0.02% giving you the right to vote is like your mommy letting you decide on blue or yellow diaper pins.

The system needs a rewrite, one that throws out old ideas, such as voting districts. Sounds like another thread...
That is off my point, the convo that quote was taken from was from a person saying we should not have any government workers because tax is thievery. Yes our system needs a rewrite and I know what your telling me, but to have that as an excuse to say "tax is thievery" and that we should not have those jobs is absurd.
 

Drifter

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The system needs a rewrite, one that throws out old ideas, such as voting districts. Sounds like another thread...
With the declining intelligence in America a sensible rewrite is out of the question. Any improvement over what was written some 240 years go is unlikely. The system is flexible enough to allow amending, but amendments take majority agreement and it appears we are no longer smart enough to be able form a majority consensus on anything. It would be best to keep our hands off the system until we, collectively, understand the problems we are facing. Trump's attempts at rewriting the system are scary enough. Our only hope is that the system is strong enough to withstand his assaults.
 

CrazySmoker

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Put myself 1000 mts from Trump, give me a Dragunov and it'd be resolved quickly.

But I'm not the person for make this dirty job. Anybody else wanna try ?
 

DocBrown

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I am .. unsure if bernie would of won.
I am right leaning on a lot of issues, I just can't put myself to vote in someone that far left and pretty much a socialist, more so then Obama. if it was between bernie and trump I literally would not want to vote at all, or find some independent to vote for because they are both just too extreme. Also he was a very left wanting a dreamland that is not possible, i mean this does a good job in summing it up in my opinion:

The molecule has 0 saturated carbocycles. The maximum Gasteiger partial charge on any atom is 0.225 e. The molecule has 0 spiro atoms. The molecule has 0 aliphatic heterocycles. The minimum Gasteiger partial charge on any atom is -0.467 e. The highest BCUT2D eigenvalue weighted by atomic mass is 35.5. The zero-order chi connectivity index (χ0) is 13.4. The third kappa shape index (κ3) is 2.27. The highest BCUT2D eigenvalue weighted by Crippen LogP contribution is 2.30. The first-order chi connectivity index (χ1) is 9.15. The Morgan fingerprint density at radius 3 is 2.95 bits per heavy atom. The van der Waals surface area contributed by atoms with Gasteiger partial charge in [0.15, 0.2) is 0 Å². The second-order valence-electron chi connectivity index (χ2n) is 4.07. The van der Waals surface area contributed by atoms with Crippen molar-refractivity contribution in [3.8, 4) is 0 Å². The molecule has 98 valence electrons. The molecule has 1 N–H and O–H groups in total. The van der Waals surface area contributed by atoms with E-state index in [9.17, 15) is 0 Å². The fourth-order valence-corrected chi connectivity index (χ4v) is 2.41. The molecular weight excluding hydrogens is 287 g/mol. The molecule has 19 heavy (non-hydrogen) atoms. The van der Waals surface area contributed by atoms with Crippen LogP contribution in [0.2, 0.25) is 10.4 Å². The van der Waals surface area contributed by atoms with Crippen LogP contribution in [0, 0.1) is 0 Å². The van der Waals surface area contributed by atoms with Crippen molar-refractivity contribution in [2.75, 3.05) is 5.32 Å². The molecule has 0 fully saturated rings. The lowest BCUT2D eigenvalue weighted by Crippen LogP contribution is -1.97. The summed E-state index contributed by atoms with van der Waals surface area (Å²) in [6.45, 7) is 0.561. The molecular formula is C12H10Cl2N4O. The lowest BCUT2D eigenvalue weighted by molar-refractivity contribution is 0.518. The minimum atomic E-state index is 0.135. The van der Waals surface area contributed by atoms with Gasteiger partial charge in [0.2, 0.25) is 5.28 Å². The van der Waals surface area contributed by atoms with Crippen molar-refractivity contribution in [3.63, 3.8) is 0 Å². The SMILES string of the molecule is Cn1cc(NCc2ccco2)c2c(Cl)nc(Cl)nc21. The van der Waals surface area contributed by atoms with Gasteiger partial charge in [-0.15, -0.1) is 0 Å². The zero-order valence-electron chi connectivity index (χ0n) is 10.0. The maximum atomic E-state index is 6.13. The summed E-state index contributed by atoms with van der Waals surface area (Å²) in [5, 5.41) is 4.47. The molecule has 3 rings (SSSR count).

his tax plan was complete BS and i doono why anyone would be willing to support it. Also it does not make any logical sense to fix anything like what
Crowder goes into (I did not fact check this) but I did see bernie's tax brackets and saw there is no way he was passing that and something like free collage.
Naw, Crowder is lying and misleading.
Which loopholes are you referring to?

Keep in mind that if anything, the tax system is structured towards the middle/upper-middle classes who are married, own homes and have children. If you're single and don't have children or a house, you have very few of the traditional deductions available to you. I was looking over my taxes and found some interesting examples.

In 2016, I had a gross income of around $115k, an adjusted gross income of $100k and taxable income of around $61k. That turned into a federal tax liability of $8900 and an overall tax rate of around 7.7%. I was able to deduct significant amounts of money because I'm married, had three kids, mortgage interest and state/local taxes to deduct plus 401k, HSA and IRA contributions. Some was self-employment income which allowed certain expenses (computer purchase, health insurance for the family) to be deducted against it. The following year was $166k, AGI of $161k, taxable income of $115k and a tax liability of $19k - overall tax rate of 11.5%.

I don't say this to brag, but to point out a few interesting things.

First, I only pay tax on around 2/3 of my income because of various deductions. Second, you'll notice that from 2016 to 2017 my income went up by around 50% but my tax liability more than doubled as more of my income became wage income and various credits (child tax credit) phased out and I moved out of the 0% bracket for dividends. The lesson from this (and the reason why the rich can pay surprisingly little) is that how you structure your income matters, and having more money gives you more options in how you structure it.

Lesson #1: Because your tax rates go up with income, it makes perfect sense to move income from year to year if you can. That's why I deduct 18% of my pay into a 401K. I pay no money on it today, but will many years down the line when I am making half as much as I do now. I save 21% or so in taxes today, and pay 16%, 11% (or zero!) when I take it out. Plus it grows tax-free. In years (like 2016) when I had low tax rates, I can contribute to a Roth IRA where I pay low tax rates now, then withdraw it later and pay zero taxes.